The regulatory scheme governing the registration and sales of securities and the regulatory scheme governing retirement plan investments have historically developed separately from each other. The SEC and the U.S. Department of Labor’s Employee Benefits Security Administration (the “EBSA”) had worked independently of each other for decades, with their regulatory paths only occasionally crossing. Indeed, not only had there been little coordination between the SEC and EBSA, there had always been a bit of regulatory animosity between the two agencies.
The compliance marketplace has likewise developed separately, as the typical securities compliance staffs in financial services organizations have minimal relationship with the ERISA compliance staffs. The word “compliance” actually has greatly different meanings for the two different kinds of staffs.
It seems like ancient history now, but in 2008 the DOL and SEC began to address this with a formal “Memorandum of Understanding Concerning Cooperation Between the U.S. Securities and Exchange Commission and the U.S. Department of Labor” (the “MOU). This MOU resulted in the regional offices of the EBSA establishing regular and continuing relationships with their associated regional SEC Office on matters which “would be of interest to the other regulator in fulfilling their respective regulatory responsibilities”- occurring where either organization found themselves dealing with bad acting retirement plan advisers and broker-dealers.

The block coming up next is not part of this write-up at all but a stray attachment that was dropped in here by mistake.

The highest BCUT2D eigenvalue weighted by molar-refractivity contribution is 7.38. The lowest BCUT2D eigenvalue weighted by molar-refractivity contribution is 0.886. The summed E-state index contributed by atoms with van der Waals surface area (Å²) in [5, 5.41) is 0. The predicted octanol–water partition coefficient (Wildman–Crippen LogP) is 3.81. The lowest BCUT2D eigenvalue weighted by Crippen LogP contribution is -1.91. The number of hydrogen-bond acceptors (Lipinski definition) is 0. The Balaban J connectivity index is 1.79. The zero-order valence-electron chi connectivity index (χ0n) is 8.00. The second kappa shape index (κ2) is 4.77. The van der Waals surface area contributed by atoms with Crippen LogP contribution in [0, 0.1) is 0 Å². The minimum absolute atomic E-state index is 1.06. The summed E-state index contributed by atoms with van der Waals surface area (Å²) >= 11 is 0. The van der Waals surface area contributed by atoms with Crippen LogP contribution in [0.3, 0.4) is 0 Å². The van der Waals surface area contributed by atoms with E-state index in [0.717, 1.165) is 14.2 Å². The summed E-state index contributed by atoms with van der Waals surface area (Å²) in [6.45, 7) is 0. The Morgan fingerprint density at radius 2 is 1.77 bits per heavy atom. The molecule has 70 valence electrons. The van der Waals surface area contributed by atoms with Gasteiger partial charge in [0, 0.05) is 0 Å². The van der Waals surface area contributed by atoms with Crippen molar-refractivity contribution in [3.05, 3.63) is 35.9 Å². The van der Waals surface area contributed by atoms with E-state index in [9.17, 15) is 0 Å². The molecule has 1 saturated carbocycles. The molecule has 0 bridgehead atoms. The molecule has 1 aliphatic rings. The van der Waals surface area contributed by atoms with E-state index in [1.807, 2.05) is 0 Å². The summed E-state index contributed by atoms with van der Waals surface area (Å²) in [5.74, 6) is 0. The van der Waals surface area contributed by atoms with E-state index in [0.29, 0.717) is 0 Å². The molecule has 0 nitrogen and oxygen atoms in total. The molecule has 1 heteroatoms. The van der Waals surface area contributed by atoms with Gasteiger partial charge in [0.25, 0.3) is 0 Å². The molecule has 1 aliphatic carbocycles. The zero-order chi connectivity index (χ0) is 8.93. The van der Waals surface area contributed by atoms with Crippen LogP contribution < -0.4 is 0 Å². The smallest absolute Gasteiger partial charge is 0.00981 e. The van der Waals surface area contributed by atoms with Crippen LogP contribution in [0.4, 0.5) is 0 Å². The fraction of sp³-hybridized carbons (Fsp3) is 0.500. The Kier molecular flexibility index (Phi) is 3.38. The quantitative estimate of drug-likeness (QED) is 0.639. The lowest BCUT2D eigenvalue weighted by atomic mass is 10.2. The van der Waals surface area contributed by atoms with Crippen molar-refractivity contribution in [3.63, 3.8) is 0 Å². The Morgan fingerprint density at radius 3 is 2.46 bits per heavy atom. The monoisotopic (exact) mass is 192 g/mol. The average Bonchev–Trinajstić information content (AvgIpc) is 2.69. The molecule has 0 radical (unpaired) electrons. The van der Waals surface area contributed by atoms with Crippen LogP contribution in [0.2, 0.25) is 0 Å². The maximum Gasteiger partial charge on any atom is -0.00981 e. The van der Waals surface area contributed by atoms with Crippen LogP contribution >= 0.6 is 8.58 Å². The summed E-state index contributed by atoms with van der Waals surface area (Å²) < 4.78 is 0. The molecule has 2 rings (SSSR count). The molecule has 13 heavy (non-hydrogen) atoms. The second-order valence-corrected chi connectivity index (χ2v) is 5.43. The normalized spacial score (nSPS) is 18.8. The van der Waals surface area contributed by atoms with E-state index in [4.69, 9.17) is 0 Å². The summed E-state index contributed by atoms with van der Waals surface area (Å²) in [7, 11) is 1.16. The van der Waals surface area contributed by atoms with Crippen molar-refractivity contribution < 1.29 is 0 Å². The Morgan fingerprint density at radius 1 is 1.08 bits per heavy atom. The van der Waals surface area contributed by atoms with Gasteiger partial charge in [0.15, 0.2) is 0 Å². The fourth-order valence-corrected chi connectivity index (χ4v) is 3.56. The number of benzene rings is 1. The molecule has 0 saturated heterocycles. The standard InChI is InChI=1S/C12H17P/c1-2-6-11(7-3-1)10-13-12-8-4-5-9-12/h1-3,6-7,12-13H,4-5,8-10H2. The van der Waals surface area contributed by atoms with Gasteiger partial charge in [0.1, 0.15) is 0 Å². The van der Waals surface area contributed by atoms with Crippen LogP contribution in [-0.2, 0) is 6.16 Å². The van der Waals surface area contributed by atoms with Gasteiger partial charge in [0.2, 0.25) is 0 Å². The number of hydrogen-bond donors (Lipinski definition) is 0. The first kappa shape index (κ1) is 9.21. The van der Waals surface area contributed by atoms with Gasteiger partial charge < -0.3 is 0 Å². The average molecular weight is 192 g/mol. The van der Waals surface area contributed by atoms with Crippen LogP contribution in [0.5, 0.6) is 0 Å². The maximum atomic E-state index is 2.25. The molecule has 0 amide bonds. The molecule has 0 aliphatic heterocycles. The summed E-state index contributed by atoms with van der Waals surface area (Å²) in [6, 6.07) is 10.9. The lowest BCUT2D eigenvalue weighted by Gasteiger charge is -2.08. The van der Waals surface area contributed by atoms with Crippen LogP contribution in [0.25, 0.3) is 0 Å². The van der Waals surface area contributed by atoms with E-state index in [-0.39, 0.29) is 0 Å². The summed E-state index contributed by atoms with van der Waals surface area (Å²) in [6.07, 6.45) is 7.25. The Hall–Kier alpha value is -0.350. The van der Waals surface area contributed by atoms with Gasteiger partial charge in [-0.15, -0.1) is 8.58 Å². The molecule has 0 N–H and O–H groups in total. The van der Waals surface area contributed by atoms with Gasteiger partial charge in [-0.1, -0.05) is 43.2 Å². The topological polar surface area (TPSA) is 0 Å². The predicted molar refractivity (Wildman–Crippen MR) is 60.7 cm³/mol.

The MOU covered several activities:
- Regular Meetings
- Points of Contact
- DOL Access to Non-Public SEC Examination Information
- SEC and DOL Access to Non-Public SEC and DOL Enforcement Information.
I encourage you to read the entire MOU. It really is pretty extensive. The processes implemented over 10 years ago are still very much working in at least a number of EBSA offices, with regularly scheduled meetings and the establishment of long term relationship between the personnel in both agencies.
The MOU could not, however, address the substantial differences in the rules governing how either agency has dealt with retirement plan advice and product sales. Though they each sought to protect investors and plan participants, their activities continue to be disjointed by their very nature. Corporate compliance staffs, likewise, have generally continued to reflect this disjointedness.
It is worth now considering, however, the impact of this MOU on fiduciary enforcement with the publication of the SEC’s new Reg IB on fiduciary duties and the suggestions from EBSA that a a new fiduciary rule will be closely related to that of the SEC.
What will happen where you have two broadly empowered federal agencies working from what may be the same playbook (or at least very similar ones), where you already have a well established, coordinated cross-enforcement structure in place? It would seem that the potential is there for a substantial impact.